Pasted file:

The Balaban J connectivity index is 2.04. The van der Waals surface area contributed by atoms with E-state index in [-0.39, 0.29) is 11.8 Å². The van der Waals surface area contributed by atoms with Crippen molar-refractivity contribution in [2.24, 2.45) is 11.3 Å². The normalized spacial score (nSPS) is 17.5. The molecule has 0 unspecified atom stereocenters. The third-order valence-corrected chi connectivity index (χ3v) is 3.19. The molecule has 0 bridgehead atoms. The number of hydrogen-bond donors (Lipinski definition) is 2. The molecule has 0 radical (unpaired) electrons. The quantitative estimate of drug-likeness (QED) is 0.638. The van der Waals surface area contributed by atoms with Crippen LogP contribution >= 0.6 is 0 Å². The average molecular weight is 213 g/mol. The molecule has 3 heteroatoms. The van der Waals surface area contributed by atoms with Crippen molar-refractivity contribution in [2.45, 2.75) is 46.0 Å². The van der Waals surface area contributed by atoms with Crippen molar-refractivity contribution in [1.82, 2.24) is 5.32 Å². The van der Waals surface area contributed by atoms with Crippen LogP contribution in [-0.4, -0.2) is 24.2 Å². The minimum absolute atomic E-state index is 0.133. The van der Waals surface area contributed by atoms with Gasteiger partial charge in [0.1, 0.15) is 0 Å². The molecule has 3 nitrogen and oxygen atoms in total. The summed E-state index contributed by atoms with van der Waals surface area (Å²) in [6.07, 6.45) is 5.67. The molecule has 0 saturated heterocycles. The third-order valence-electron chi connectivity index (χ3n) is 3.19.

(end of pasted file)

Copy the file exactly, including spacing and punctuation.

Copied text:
The Balaban J connectivity index is 2.04. The van der Waals surface area contributed by atoms with E-state index in [-0.39, 0.29) is 11.8 Å². The van der Waals surface area contributed by atoms with Crippen molar-refractivity contribution in [2.24, 2.45) is 11.3 Å². The normalized spacial score (nSPS) is 17.5. The molecule has 0 unspecified atom stereocenters. The third-order valence-corrected chi connectivity index (χ3v) is 3.19. The molecule has 0 bridgehead atoms. The number of hydrogen-bond donors (Lipinski definition) is 2. The molecule has 0 radical (unpaired) electrons. The quantitative estimate of drug-likeness (QED) is 0.638. The van der Waals surface area contributed by atoms with Crippen LogP contribution >= 0.6 is 0 Å². The average molecular weight is 213 g/mol. The molecule has 3 heteroatoms. The van der Waals surface area contributed by atoms with Crippen molar-refractivity contribution in [2.45, 2.75) is 46.0 Å². The van der Waals surface area contributed by atoms with Crippen molar-refractivity contribution in [1.82, 2.24) is 5.32 Å². The van der Waals surface area contributed by atoms with Crippen LogP contribution in [-0.4, -0.2) is 24.2 Å². The minimum absolute atomic E-state index is 0.133. The van der Waals surface area contributed by atoms with Gasteiger partial charge in [0.1, 0.15) is 0 Å². The molecule has 3 nitrogen and oxygen atoms in total. The summed E-state index contributed by atoms with van der Waals surface area (Å²) in [6.07, 6.45) is 5.67. The molecule has 0 saturated heterocycles. The third-order valence-electron chi connectivity index (χ3n) is 3.19.